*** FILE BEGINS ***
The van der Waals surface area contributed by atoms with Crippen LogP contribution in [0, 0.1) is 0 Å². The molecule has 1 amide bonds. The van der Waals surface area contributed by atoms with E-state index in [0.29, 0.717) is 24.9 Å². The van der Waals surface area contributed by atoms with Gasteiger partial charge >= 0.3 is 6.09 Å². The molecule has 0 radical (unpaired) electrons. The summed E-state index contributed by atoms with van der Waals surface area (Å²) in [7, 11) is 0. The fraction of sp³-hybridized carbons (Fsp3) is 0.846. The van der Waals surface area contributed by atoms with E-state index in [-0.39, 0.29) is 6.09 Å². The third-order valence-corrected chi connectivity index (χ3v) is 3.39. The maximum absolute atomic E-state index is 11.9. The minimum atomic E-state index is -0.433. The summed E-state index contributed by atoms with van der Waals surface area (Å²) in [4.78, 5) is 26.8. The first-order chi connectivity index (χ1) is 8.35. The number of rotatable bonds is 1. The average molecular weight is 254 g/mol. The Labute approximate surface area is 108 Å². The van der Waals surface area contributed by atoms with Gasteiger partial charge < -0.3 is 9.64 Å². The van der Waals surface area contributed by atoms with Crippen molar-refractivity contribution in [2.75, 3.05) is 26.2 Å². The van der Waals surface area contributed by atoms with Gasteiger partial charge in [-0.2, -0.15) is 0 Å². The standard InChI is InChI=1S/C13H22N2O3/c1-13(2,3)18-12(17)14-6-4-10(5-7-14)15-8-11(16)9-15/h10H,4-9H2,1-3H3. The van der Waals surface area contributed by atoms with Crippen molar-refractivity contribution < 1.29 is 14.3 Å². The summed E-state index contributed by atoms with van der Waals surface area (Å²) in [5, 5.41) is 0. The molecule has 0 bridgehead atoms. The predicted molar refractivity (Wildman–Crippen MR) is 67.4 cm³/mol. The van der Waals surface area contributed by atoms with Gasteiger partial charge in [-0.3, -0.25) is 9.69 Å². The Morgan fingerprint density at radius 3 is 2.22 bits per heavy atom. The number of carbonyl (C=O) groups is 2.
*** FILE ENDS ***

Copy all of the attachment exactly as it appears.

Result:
The van der Waals surface area contributed by atoms with Crippen LogP contribution in [0, 0.1) is 0 Å². The molecule has 1 amide bonds. The van der Waals surface area contributed by atoms with E-state index in [0.29, 0.717) is 24.9 Å². The van der Waals surface area contributed by atoms with Gasteiger partial charge >= 0.3 is 6.09 Å². The molecule has 0 radical (unpaired) electrons. The summed E-state index contributed by atoms with van der Waals surface area (Å²) in [7, 11) is 0. The fraction of sp³-hybridized carbons (Fsp3) is 0.846. The van der Waals surface area contributed by atoms with E-state index in [-0.39, 0.29) is 6.09 Å². The third-order valence-corrected chi connectivity index (χ3v) is 3.39. The maximum absolute atomic E-state index is 11.9. The minimum atomic E-state index is -0.433. The summed E-state index contributed by atoms with van der Waals surface area (Å²) in [4.78, 5) is 26.8. The first-order chi connectivity index (χ1) is 8.35. The number of rotatable bonds is 1. The average molecular weight is 254 g/mol. The Labute approximate surface area is 108 Å². The van der Waals surface area contributed by atoms with Gasteiger partial charge < -0.3 is 9.64 Å². The van der Waals surface area contributed by atoms with Crippen molar-refractivity contribution in [2.75, 3.05) is 26.2 Å². The van der Waals surface area contributed by atoms with Gasteiger partial charge in [-0.2, -0.15) is 0 Å². The standard InChI is InChI=1S/C13H22N2O3/c1-13(2,3)18-12(17)14-6-4-10(5-7-14)15-8-11(16)9-15/h10H,4-9H2,1-3H3. The van der Waals surface area contributed by atoms with Crippen molar-refractivity contribution < 1.29 is 14.3 Å². The summed E-state index contributed by atoms with van der Waals surface area (Å²) in [5, 5.41) is 0. The molecule has 0 bridgehead atoms. The predicted molar refractivity (Wildman–Crippen MR) is 67.4 cm³/mol. The van der Waals surface area contributed by atoms with Gasteiger partial charge in [-0.3, -0.25) is 9.69 Å². The Morgan fingerprint density at radius 3 is 2.22 bits per heavy atom. The number of carbonyl (C=O) groups is 2.